© 2017-2019 by Susan Southcott - VK5AYL

Exporting Logs

I use SQLite as the database on the iPhone/iPad. Its a really good database to work with and has been around for a very long time. I love SQL and all data retrieval, updates and inserts are done in SQL.

The screen shot shows the counts for all logged data, this uses 2 SQL statements, one for the top section and one for the bottom. It is very fast. From this screen you can:

  • Run a report before exporting

  • Export to ADIF/CSV files

  • View the log files

  • Undo the last export

  • Remove exported data from the database once your logs have been uploaded to and accepted by SotaWatch & LogSearch.

The export process

Logs are stored on your device in a variety of folders which you can get to using Apple's Files.app (see the documentation):






Under most of these folders are individual folders for ADIF and CSV. The Report folder only contains CSV files which can be loaded into Excel.

Prior to ADIF version 3.04, there was no support for SOTA logs. I pressed on regardless because I knew one day it would probably be supported. Its a good idea to have a standard, without it there is total chaos! I take my hat off to those charged with checking ADIF logs before uploading them. ADIF files can be difficult to read with all the tags. It's the reason I chose to write export functions that would take the manual handling out of the process. It wasn't easy to bring it all together though. There are not many examples of logs around and thanks to a few experts such as Paul VK5PAS, Allen VK3ARH and Peter VK3ZPF, I gathered enough to get started. The app is now using the ADIF specification version 3.0.9 as well as the latest CSV specs.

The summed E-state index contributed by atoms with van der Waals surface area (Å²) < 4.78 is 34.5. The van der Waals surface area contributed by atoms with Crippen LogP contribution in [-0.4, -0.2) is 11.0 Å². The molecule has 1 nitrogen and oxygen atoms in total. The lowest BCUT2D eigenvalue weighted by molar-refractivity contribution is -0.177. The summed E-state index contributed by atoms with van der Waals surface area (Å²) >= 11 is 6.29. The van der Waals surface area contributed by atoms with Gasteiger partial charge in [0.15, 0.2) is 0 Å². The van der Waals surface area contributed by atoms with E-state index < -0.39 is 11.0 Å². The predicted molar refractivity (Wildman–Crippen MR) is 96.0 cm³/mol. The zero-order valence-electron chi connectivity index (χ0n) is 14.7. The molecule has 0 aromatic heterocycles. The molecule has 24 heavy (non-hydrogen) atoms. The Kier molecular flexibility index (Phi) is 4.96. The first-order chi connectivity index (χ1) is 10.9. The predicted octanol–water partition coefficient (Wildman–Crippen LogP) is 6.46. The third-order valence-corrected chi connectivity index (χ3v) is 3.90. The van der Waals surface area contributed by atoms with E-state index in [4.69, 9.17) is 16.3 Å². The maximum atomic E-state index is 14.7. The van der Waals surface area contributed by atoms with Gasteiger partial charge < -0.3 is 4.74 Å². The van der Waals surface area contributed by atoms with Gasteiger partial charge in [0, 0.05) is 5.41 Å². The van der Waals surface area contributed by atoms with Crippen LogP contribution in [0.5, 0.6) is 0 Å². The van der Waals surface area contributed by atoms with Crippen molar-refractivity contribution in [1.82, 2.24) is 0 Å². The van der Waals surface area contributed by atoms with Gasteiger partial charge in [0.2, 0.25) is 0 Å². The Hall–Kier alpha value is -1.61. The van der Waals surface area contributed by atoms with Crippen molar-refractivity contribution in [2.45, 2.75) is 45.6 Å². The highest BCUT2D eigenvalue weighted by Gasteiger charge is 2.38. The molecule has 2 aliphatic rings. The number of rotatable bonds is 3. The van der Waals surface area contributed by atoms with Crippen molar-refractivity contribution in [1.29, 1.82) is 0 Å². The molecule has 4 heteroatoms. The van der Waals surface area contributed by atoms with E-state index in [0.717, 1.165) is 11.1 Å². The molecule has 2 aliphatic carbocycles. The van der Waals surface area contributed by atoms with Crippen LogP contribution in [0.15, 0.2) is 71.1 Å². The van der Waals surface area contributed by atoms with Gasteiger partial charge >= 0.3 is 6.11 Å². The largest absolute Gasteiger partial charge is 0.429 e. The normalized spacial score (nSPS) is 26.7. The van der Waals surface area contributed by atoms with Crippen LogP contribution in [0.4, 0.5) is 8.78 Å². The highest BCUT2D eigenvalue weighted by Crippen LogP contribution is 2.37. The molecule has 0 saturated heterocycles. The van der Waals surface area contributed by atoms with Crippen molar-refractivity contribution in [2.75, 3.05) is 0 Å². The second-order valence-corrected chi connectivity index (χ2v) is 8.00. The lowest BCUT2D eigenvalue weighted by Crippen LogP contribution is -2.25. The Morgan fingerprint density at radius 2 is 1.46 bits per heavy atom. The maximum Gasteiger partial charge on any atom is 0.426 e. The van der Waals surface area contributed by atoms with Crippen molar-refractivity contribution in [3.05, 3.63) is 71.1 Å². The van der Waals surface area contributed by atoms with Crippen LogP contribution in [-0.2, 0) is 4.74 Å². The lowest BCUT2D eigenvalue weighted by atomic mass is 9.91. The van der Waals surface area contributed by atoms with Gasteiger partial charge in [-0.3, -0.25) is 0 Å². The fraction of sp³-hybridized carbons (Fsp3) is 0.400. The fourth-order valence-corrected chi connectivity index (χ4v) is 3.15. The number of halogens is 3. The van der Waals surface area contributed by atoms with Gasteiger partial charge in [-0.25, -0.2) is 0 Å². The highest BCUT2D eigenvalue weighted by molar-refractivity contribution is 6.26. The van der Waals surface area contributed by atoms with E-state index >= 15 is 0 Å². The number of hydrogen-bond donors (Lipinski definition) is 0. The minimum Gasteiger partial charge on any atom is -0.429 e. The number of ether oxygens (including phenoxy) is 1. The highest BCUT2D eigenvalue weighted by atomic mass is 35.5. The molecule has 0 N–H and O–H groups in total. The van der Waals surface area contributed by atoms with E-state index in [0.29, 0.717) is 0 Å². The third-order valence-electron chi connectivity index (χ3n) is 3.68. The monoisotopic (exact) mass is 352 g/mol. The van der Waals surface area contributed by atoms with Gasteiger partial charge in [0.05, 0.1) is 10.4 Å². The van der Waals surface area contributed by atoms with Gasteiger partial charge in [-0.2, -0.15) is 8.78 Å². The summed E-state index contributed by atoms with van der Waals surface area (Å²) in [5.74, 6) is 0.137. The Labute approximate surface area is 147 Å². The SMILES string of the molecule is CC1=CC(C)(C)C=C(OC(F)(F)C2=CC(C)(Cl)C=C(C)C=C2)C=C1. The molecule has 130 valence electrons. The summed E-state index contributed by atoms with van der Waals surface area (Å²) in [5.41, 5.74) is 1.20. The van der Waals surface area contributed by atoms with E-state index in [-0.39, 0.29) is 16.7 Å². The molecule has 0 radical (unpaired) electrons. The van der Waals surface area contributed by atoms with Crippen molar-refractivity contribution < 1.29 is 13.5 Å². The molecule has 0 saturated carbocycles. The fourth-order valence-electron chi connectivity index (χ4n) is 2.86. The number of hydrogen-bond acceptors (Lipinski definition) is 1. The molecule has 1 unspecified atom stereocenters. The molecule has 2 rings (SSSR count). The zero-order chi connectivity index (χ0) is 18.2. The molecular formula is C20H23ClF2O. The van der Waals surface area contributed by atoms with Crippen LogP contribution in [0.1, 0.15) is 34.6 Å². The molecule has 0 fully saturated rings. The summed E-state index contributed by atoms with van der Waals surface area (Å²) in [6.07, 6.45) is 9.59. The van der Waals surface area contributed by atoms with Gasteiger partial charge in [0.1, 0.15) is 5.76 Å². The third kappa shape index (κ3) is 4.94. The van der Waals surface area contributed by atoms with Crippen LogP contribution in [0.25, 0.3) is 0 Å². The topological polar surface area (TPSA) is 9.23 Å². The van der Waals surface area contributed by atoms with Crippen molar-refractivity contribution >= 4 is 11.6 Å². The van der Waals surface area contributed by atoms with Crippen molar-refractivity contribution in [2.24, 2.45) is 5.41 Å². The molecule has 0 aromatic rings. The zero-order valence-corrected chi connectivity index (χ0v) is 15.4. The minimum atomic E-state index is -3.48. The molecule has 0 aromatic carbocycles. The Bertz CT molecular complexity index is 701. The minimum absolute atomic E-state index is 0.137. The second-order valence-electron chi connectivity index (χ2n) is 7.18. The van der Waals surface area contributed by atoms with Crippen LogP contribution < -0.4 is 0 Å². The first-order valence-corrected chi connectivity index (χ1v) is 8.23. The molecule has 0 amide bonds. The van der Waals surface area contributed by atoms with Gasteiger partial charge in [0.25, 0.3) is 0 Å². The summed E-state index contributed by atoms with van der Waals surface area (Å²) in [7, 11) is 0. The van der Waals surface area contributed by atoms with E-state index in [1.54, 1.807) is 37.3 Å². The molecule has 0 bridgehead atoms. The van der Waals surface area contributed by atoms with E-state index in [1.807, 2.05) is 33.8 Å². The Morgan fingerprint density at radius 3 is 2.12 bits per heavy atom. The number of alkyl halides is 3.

I decided early on that I would only produce the basic export fields that were necessary to enable loggers to win Awards. There are many many fields in the ADIF format. To collect that amount of data on a small device would require multiple pages of data entry and nobody would use it in the field. If I was writing a Mac program, I could easily offer more but with this app, I've adhered to the KISS principle.

Here is an excerpt from SOTA & WWFF logs. I've put each field in the ADIF format on a separate line, so its easier to read. Normally, they would be altogether, one after the other.

<STATION_CALLSIGN:6> is the field and the length of the callsign ie VK5AYL which is 6 characters long.

If you are wondering what EOH, EOR & EOF mean, they are End of Header, End of Record and End of File. They are used to indicate to an upload program what is a header, what is a data record and what is the end of file. Generally, there will be one header record and multiple data records, that's why the upload programs need to know the type of record. Not all upload programs need them obviously as they are not required in every file format.

You can undo an export so that you can fix any errors and then export the logs again.

ADIF Format

Header Record




Data Record for WWFF















<COMMENT:5>Good signal<EOR>

Data Record for ​SOTA


















CSV Format

Header & data Record for WWFF



If you open the csv file in Excel, it would look like this

stationCall | operatorCall | reference | qsoDate |qsoTime |qsoBand |qsoMode | hunterCall | hunterRef | EOH

VK5AYL | VK5AYL | VKFF-0995 | 20190320 | 0547 | 40M | SSB | VK5ZNC | VKFF-1684 | EOR

Data Record for SOTA


If you open the csv file in Excel, it would look like this

V2 | VK5AYL | VK5/NE-006 | 22/02/19 | 2155 | 7MHz | SSB | VK5ZNC/P | VK1/AV-043

There is no header required for SOTA csv files